Project Canterbury

First Annual Report of
The Missionary Bishop of Niobrara.

To the Board of Missions of the Protestant Episcopal Church:

I was elected to be Missionary Bishop of Niobrara on All Saints' Day, 1872. I accepted the appointment early in December, and was consecrated January 9th, 1873. After three months spent in winding up my personal affairs, in discharging the duties of Secretary of the Foreign Committee, and in presenting in various churches the claims of the Indian work, I departed for the Indian Country April 7th, and now, preserved through my travels by the goodness of GOD and confirmed by what I have seen in my hope for the Indian, have the privilege of presenting my FIRST ANNUAL REPORT.

I cannot perform this duty, however, without first expressing the gratitude I feel that I was permitted, before being called to my present Office, to be identified with the Foreign Missionary work of the Church, and to be associated in labors with those who compose the Foreign Committee and with those who hold the banner of CHRIST aloft in Foreign lands. If I have any fitness for my present trust, it was largely gained in that office. My sense of the practical worth of the Foreign work strengthened every month I was connected with it; and my conviction deepened that that department of the Church's enterprises can never be either relinquished or disparaged so long as the Church believes that her creation and her Mission are not of man but of GOD, and that her resources are not merely an aggregate of human agencies, but "the powers of the world to come." Nothing could have removed me from my connection with it but the solemn call which I received, and the opinion that the opposition of the individual judgment and will to the summons of the Church is almost fatal to her prompt and efficient conduct of her Missionary campaign, and should never be ventured except for reasons of paramount importance.


The Jurisdiction proper of the Missionary Bishop of Niobrara, is a tract of country bounded "on the East by the Missouri River; on the South by the State of Nebraska; on the west by the 104th Meridian, the Territory of Wyoming, and Nebraska; on the North by the 46th degree of north latitude; including also the several Indian Reservations on the left bank of the Missouri, North and East of said river."

In order, however, to give unity and compactness to the effort of the Church for the Indian tribes, the House of Bishops passed the following resolution:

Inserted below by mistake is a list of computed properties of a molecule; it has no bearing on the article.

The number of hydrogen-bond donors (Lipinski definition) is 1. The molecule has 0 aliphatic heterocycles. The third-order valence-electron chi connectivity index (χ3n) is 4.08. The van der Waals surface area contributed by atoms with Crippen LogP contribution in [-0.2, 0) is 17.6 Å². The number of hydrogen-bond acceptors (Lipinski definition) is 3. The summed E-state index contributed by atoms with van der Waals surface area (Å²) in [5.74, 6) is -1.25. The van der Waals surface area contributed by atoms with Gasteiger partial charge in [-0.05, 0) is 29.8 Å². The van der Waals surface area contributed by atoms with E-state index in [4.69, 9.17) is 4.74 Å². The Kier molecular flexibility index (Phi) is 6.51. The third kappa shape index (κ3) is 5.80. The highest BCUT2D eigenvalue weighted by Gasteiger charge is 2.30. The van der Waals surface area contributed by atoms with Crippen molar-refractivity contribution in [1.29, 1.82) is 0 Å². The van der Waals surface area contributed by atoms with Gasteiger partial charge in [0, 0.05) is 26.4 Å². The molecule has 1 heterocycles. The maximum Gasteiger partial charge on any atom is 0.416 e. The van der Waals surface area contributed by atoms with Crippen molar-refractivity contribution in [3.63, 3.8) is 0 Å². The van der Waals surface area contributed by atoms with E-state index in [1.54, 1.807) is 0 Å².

"Resolved, That the Missionary Bishop of Niobrara be authorized to take charge of such work among the Indians east of the Rocky Mountains, as may be transferred to his oversight by the Bishops within whose Jurisdiction such work may lie."

It has seemed advisable in several cases that Bishops should take the action suggested by this Resolution, and accordingly the Mission among the Oneidas in Wisconsin has been transferred to my Episcopal oversight by the Bishop of Wisconsin, and like action has been taken by the Bishop of Nebraska with reference to the Mission among the Santees within his Jurisdiction.


I made my first Visitation of the Oneida Mission immediately upon leaving the East. The joy at the appointment of a Bishop specially for the Indians, which lighted up every countenance and gave warmth to the pressure of every hand, made the Easter, which I spent among this people, one of the happiest ever passed in my life.

From all directions the Indians wended their way that Easter morning to their unpretending sanctuary. The building (floor, galleries, vestibule, and many of the windows) was crowded with people, and a more reverent and attentive congregation, a congregation in which there were more men, I have rarely seen. Many whom Bishop Hobart confirmed more than fifty years ago, brought their grandchildren to be confirmed by his grandson. The whole number confirmed was twenty. The Holy Communion was then administered, the entire congregation remaining, and at least one hundred and twenty of them partaking in the celebration. And when, having taken my seat in a chair before the chancel rail, the whole Congregation, men and women and children, filed by me and took me by the hand, one old woman slipping a dollar bill in my hand as she pressed it, one man saying "You have made us happy," and another whispering in my ear, "Pray for the Oneidas," my joy was unbounded. The Missionary, the Rev. E. A. Goodnough, who has just celebrated his. twentieth anniversary of work among his people, reports:

"The first church here was a log church, which the Indians built entirely with their own labor. The present church was built entirely with their own funds, proceeds of the sale to the United States of their claim to the forty miles square tract, in a part of which their Reservation is located. They have, since I have been with them, paid one-half towards the cost of building on a chancel and vestry-room, and also one-half of the cost of repainting the church twice. They have always paid part of the Missionary's salary, and they now propose to assume the whole burden of paying their Minister themselves.

"The old 'Green Bay Mission,' which was such an expense and failure, was never in any way connected with this Mission. That was a school for the education of the children of other tribes in the vicinity, though some Oneida children were also sent there. The Oneidas are by no means perfect, yet they show that they are worthy of aid in their good designs."